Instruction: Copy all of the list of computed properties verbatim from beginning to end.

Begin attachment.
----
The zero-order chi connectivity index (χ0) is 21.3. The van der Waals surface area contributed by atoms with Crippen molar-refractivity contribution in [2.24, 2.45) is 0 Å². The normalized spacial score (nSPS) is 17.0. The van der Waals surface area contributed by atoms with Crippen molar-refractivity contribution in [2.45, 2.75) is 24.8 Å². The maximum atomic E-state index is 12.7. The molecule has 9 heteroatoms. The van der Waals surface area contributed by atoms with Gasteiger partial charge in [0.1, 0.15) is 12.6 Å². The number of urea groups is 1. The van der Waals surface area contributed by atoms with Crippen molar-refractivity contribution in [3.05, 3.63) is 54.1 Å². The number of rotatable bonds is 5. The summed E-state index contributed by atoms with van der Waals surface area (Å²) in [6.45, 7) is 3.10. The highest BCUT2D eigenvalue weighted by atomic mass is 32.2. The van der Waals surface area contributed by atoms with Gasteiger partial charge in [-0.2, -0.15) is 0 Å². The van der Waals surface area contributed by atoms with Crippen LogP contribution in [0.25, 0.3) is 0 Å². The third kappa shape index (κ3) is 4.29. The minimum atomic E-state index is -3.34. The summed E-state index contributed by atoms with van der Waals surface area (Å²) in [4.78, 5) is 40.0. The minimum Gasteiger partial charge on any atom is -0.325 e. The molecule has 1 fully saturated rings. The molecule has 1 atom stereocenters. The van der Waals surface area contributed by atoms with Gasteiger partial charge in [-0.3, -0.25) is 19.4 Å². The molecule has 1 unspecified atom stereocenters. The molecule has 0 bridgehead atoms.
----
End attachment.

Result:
The zero-order chi connectivity index (χ0) is 21.3. The van der Waals surface area contributed by atoms with Crippen molar-refractivity contribution in [2.24, 2.45) is 0 Å². The normalized spacial score (nSPS) is 17.0. The van der Waals surface area contributed by atoms with Crippen molar-refractivity contribution in [2.45, 2.75) is 24.8 Å². The maximum atomic E-state index is 12.7. The molecule has 9 heteroatoms. The van der Waals surface area contributed by atoms with Gasteiger partial charge in [0.1, 0.15) is 12.6 Å². The number of urea groups is 1. The van der Waals surface area contributed by atoms with Crippen molar-refractivity contribution in [3.05, 3.63) is 54.1 Å². The number of rotatable bonds is 5. The summed E-state index contributed by atoms with van der Waals surface area (Å²) in [6.45, 7) is 3.10. The highest BCUT2D eigenvalue weighted by atomic mass is 32.2. The van der Waals surface area contributed by atoms with Gasteiger partial charge in [-0.2, -0.15) is 0 Å². The van der Waals surface area contributed by atoms with Crippen LogP contribution in [0.25, 0.3) is 0 Å². The third kappa shape index (κ3) is 4.29. The minimum atomic E-state index is -3.34. The summed E-state index contributed by atoms with van der Waals surface area (Å²) in [4.78, 5) is 40.0. The minimum Gasteiger partial charge on any atom is -0.325 e. The molecule has 1 fully saturated rings. The molecule has 1 atom stereocenters. The van der Waals surface area contributed by atoms with Gasteiger partial charge in [-0.3, -0.25) is 19.4 Å². The molecule has 1 unspecified atom stereocenters. The molecule has 0 bridgehead atoms.